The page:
Research by financial technology company Intelligent Environments has found that over a third (34 per cent) of people feel they have too many passwords to remember, so write them down
- More than a fifth (21 per cent) have shared their PINs with colleagues, friends or family members to withdraw money on their behalf
- More than one in ten (14 per cent) haven’t altered how often they change their PINs, despite them being victims of fraud
- Almost a quarter (23 per cent) have put becoming more prudent with personal security on their list of New Year’s resolutions
Despite the number of high profile cyber hacks in 2016, financial technology company Intelligent Environments has found that consumers still aren’t as security-conscious as they should be and that banks need to play a greater role in protecting customers.
Research conducted by the company reveals that over a third (34 per cent) of British consumers feel they have too many passwords and so write them down in order to remember them.
In addition, almost a quarter (21 per cent) have shared their PINs with colleagues, friends or family members so they can withdraw money on their behalf. The research also revealed that almost a third (29 per cent) of people have never changed their PIN, and 15 per cent only change it if and when they suffer fraud. Furthermore, 14 per cent of consumers have suffered from fraud but still haven’t changed how often they update their PIN and passwords.
However, Britons are slowly becoming conscious of the threat of cyber-attacks, with 60 per cent saying the recent hacks have made them more aware of their personal data security. Additionally, 23 per cent said one of their New Year’s resolutions is to become more prudent with personal security.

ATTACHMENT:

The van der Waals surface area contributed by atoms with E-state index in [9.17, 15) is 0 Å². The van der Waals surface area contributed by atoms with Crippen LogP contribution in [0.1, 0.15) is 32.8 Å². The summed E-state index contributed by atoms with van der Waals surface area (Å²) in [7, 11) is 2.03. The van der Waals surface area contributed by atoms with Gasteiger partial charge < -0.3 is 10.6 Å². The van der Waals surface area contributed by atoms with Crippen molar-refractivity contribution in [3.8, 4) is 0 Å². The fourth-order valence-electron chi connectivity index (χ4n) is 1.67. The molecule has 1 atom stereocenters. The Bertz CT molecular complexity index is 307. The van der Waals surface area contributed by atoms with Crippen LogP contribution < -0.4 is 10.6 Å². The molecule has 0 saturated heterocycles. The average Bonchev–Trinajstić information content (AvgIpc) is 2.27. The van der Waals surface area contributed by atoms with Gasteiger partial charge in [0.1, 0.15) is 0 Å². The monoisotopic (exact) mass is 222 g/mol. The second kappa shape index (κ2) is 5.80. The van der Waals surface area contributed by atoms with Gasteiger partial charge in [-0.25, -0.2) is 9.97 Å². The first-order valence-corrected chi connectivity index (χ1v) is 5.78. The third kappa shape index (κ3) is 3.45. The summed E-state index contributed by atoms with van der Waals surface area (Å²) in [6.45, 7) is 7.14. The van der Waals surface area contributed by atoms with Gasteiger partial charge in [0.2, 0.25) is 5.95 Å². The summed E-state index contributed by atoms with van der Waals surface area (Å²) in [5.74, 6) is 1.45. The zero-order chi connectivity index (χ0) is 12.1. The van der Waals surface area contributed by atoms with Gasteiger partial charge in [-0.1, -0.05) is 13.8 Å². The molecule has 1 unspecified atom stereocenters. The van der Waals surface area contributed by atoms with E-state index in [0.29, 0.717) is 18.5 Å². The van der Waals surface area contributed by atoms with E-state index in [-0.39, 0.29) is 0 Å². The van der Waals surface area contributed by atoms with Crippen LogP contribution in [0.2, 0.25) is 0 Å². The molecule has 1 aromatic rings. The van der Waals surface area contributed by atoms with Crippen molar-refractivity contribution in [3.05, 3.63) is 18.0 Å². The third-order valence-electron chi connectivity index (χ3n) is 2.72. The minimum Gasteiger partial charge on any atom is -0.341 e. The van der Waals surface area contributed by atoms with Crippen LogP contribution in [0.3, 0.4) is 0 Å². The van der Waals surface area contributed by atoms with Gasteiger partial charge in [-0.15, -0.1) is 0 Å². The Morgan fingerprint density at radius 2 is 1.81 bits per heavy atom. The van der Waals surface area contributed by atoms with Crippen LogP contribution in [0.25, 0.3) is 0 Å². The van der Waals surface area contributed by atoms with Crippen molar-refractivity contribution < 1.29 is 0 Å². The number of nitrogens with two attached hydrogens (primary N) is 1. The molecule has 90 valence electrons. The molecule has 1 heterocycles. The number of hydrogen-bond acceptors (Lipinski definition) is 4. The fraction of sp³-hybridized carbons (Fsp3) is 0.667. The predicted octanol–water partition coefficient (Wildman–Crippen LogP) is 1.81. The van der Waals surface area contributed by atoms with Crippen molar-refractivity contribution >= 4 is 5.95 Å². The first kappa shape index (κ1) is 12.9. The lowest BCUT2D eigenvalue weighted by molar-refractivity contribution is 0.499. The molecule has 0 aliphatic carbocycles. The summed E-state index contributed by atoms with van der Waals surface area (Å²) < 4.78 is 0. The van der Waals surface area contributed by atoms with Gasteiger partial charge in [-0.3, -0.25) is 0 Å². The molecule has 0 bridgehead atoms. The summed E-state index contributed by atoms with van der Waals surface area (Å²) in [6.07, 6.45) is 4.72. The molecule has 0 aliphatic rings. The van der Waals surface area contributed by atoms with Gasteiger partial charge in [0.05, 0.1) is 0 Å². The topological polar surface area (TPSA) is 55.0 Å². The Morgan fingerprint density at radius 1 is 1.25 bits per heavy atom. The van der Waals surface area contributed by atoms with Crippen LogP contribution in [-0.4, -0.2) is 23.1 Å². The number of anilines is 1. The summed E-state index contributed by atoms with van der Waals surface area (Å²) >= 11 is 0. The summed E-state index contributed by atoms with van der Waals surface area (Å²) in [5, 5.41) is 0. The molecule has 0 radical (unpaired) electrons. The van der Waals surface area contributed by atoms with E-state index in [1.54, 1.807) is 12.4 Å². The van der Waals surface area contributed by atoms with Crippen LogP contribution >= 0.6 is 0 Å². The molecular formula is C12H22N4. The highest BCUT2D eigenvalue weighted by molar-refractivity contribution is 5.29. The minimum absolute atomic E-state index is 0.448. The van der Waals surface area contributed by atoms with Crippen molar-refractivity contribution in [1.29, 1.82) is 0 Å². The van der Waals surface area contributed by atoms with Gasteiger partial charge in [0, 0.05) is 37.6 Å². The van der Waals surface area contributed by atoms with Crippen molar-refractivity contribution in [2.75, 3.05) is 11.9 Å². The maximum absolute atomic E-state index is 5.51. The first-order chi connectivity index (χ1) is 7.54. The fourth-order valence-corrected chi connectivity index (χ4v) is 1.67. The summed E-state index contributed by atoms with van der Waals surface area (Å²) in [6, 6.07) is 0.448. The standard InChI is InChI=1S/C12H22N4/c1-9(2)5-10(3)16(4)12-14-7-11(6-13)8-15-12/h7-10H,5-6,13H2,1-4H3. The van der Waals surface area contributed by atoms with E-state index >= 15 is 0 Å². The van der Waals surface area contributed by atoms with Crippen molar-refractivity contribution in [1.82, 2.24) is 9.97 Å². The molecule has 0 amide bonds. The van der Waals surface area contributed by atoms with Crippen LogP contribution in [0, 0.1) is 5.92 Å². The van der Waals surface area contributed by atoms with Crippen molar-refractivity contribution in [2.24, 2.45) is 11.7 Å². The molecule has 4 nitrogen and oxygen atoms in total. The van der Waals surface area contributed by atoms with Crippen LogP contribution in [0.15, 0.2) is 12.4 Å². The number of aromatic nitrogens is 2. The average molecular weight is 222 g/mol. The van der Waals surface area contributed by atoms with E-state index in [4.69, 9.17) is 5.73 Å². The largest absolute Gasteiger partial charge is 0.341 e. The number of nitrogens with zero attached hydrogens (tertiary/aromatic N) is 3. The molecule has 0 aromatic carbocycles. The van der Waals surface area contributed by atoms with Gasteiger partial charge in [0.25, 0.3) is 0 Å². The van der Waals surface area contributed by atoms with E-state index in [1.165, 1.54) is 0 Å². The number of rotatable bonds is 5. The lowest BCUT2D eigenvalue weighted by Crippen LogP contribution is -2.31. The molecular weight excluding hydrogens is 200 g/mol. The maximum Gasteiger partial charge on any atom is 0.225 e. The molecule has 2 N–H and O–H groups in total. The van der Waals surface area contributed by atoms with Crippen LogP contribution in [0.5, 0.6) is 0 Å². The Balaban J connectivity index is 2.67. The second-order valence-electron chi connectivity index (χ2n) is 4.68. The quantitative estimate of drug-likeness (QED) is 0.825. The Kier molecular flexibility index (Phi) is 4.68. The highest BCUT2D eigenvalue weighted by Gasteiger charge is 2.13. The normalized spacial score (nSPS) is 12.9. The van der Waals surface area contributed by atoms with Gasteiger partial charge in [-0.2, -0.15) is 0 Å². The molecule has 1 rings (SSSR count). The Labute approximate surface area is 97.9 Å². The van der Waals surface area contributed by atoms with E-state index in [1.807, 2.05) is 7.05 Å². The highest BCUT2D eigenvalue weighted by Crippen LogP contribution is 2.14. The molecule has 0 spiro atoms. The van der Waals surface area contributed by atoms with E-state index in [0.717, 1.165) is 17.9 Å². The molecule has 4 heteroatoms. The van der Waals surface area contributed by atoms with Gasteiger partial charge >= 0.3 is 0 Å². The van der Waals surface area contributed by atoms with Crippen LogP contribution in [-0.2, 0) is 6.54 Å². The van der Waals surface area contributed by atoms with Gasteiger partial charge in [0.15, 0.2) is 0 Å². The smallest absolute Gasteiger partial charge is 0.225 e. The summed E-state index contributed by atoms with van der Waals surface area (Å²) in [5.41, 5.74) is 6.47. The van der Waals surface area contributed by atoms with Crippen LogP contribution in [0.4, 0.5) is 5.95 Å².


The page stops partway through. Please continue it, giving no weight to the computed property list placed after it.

Consumers are now looking to financial institutions to help protect their data in a more user-friendly, but equally robust way. Over half (52 per cent) think their bank should do more to protect them from fraud, and almost a third (28 per cent) think their bank should make it easier to log in to their account so they don’t have to remember so many passwords.
Clayton Locke, chief technology officer at Intelligent Environments said, “Consumers are clearly aware of the cyber threat. It’s up to financial services providers to implement robust security systems that go beyond passwords, to offer additional methods of authentication so consumers can enjoy a seamless, yet secure experience. Time and again, passwords and PINs have proven to be weak lines of defence, but by adding additional methods of authentication such as biometrics, banks will fulfil their responsibility to keep their customers’ data safe.”
As we’ve seen from our research, almost a quarter of consumers have put becoming more prudent with personal security as one of their New Year’s resolutions. Banks can help by ensuring their customers are given the appropriate advice on good security practice. This, coupled with more sophisticated security technology, will make for a safer banking experience.”